The arrival to the house is through a steel and glass bridge that intersects with the stone wall, and opens the space to a large steel and glass nave that contains the social areas of the house on the upper floor. On this nave rests a traditional mud tile roof.
Finally, the finishes of the house are simple materials like concrete and wood on floors, concrete walls, wood deck, etc.. The lightness of the glass top volume is even more evident at night when artificial light exposes its permeability and the great nave of the roof, which is juxtaposed with the monolithic volume of the base on which it rests.
Photos: Sebastían Crespo Camacho
The House at Jardin del Sol project, designed by Corona + P. Amaral Architects is a monolithic concrete and glass house over a timber platform located at the edge of a cliff in Tenerife, Canary Islands, Spain. The unique site and shape of the 4,186 square foot (388.97 square meters) house was developed in order to enjoy the amazing views of the 300 meters cliff, a 100 meters long black sand beach, mount Teide and all the north coast of Tenerife island.
Bedroom and service areas are located in a one-storey rectangular volume which enters into a double high volume containing the living-room, studio and kitchen. Both volumes organize an L-shape around the black paddle located at the edge of the platform so water surface gets mixed with the one of the sea, so all the areas of the house enjoy the views underlined by wood and water.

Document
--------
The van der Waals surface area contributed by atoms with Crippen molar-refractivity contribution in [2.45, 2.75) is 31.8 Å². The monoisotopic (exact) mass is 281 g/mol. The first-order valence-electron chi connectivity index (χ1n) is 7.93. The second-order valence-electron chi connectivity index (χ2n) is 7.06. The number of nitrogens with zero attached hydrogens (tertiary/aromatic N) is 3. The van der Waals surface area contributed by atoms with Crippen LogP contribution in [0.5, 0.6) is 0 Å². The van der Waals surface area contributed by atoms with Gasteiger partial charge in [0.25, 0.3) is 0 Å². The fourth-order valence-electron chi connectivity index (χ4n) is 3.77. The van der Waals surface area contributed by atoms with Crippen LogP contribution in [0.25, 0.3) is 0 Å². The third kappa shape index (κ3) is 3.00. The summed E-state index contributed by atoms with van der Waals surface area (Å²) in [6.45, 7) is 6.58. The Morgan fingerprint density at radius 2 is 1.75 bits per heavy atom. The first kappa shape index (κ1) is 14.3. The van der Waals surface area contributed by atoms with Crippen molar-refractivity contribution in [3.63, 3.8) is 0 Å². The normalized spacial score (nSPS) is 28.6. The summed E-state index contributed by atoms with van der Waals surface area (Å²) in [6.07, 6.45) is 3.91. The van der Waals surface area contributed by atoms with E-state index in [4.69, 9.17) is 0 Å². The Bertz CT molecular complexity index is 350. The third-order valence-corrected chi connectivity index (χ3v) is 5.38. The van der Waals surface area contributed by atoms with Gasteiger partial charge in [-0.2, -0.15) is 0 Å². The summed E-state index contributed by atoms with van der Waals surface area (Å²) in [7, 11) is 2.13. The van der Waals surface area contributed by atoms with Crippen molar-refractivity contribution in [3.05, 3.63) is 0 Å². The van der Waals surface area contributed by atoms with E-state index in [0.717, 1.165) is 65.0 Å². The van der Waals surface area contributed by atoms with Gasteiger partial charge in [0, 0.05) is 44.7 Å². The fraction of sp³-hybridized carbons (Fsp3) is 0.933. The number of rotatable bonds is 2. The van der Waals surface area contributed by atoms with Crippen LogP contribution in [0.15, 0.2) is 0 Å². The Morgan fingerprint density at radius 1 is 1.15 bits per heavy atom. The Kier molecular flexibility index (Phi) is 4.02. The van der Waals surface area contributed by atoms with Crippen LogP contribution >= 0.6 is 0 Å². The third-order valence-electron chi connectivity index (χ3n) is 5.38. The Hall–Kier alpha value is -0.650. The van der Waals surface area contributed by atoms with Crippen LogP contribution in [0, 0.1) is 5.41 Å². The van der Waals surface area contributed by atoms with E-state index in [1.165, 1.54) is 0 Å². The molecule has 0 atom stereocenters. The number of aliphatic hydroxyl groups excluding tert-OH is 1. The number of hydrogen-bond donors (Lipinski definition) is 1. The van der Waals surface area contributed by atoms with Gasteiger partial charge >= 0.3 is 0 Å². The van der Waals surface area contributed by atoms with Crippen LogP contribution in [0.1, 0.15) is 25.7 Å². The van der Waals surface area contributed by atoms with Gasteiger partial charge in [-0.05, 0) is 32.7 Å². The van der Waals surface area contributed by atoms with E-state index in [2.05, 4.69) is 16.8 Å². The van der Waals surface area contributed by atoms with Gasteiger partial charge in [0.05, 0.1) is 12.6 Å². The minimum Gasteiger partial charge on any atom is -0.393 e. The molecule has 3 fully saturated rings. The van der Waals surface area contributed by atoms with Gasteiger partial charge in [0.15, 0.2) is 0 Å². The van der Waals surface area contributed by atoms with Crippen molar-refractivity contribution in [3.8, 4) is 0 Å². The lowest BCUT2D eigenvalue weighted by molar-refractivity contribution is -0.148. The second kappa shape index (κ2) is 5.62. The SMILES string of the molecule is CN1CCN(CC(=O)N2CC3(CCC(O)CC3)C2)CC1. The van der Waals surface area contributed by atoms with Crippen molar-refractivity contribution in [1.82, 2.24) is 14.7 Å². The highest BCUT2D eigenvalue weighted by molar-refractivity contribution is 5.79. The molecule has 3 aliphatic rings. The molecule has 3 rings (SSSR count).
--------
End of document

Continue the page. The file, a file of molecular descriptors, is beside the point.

The interior and exterior finishing of the closed volume consists in treated concrete while complete walls are used in the facades facing the views. Protection is solved with timber shuts in the bedroom area and outside canvas stores in the living room.
A gym is located in the basement with direct access from the terrace and views to the inside through a glass wall.
A steel and wood freestanding canopy provides shadow to the central part of the terrace. Gardening, based in the use of local cliff species, is located in the slope between the street and the built volume so the house seems to be inserted into the natural cliff .
Photos: Roland Halbe, José Ramón Oller
Y-House is a contemporary three story single family semi-detached residence designed by architecture firm ONG&ONG Pte Ltd in Singapore. Two levels are apparent from the exterior facade, but the staircase shows that from the ground level there is a basement level below grade. The lower level features the main living areas with full height glass windows along the back of the home opening up to an outdoor terrace. A floating staircase leads to the upper level which hosts the private spaces of a master bedroom retreat, zen bathroom with walk-in shower, as well as office space and an upper loft/attic bedroom area. The furnishings and decor are modern, clean lines with all the luxury amenities for practical everyday living.
Photos: Aaron Pocock